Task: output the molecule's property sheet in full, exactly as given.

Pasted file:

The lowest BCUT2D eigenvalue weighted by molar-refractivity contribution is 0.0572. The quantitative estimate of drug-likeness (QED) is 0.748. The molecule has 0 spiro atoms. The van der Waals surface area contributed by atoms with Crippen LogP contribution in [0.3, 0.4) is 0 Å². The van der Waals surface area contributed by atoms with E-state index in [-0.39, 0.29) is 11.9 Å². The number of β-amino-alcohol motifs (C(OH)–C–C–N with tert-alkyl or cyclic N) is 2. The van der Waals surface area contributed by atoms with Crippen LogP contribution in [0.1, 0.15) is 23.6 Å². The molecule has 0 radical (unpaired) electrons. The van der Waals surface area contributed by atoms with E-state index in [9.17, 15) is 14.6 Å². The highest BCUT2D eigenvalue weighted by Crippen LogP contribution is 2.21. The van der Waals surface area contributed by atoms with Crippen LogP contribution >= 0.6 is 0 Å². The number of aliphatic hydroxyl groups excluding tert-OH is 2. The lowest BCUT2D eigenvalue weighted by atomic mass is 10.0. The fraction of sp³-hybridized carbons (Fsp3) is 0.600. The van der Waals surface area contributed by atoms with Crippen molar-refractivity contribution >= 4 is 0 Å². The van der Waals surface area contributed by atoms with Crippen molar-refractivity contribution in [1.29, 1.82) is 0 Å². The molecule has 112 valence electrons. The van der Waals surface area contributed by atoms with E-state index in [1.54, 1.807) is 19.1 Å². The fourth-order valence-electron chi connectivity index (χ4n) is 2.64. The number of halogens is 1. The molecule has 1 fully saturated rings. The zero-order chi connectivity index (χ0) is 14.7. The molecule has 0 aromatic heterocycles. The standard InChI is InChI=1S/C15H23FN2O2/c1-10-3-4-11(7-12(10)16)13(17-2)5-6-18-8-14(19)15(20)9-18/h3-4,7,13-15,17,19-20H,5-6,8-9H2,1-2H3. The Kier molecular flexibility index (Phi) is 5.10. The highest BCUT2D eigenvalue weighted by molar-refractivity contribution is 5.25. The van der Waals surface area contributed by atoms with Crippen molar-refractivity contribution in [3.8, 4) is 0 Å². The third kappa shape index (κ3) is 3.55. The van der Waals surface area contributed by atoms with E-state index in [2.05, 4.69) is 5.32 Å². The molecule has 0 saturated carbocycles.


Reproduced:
The lowest BCUT2D eigenvalue weighted by molar-refractivity contribution is 0.0572. The quantitative estimate of drug-likeness (QED) is 0.748. The molecule has 0 spiro atoms. The van der Waals surface area contributed by atoms with Crippen LogP contribution in [0.3, 0.4) is 0 Å². The van der Waals surface area contributed by atoms with E-state index in [-0.39, 0.29) is 11.9 Å². The number of β-amino-alcohol motifs (C(OH)–C–C–N with tert-alkyl or cyclic N) is 2. The van der Waals surface area contributed by atoms with Crippen LogP contribution in [0.1, 0.15) is 23.6 Å². The molecule has 0 radical (unpaired) electrons. The van der Waals surface area contributed by atoms with E-state index in [9.17, 15) is 14.6 Å². The highest BCUT2D eigenvalue weighted by Crippen LogP contribution is 2.21. The van der Waals surface area contributed by atoms with Crippen LogP contribution >= 0.6 is 0 Å². The number of aliphatic hydroxyl groups excluding tert-OH is 2. The lowest BCUT2D eigenvalue weighted by atomic mass is 10.0. The fraction of sp³-hybridized carbons (Fsp3) is 0.600. The van der Waals surface area contributed by atoms with Crippen molar-refractivity contribution >= 4 is 0 Å². The van der Waals surface area contributed by atoms with Crippen molar-refractivity contribution in [1.29, 1.82) is 0 Å². The molecule has 112 valence electrons. The van der Waals surface area contributed by atoms with E-state index in [1.54, 1.807) is 19.1 Å². The fourth-order valence-electron chi connectivity index (χ4n) is 2.64. The number of halogens is 1. The molecule has 1 fully saturated rings. The zero-order chi connectivity index (χ0) is 14.7. The molecule has 0 aromatic heterocycles. The standard InChI is InChI=1S/C15H23FN2O2/c1-10-3-4-11(7-12(10)16)13(17-2)5-6-18-8-14(19)15(20)9-18/h3-4,7,13-15,17,19-20H,5-6,8-9H2,1-2H3. The Kier molecular flexibility index (Phi) is 5.10. The highest BCUT2D eigenvalue weighted by molar-refractivity contribution is 5.25. The van der Waals surface area contributed by atoms with Crippen molar-refractivity contribution in [3.8, 4) is 0 Å². The third kappa shape index (κ3) is 3.55. The van der Waals surface area contributed by atoms with E-state index in [2.05, 4.69) is 5.32 Å². The molecule has 0 saturated carbocycles.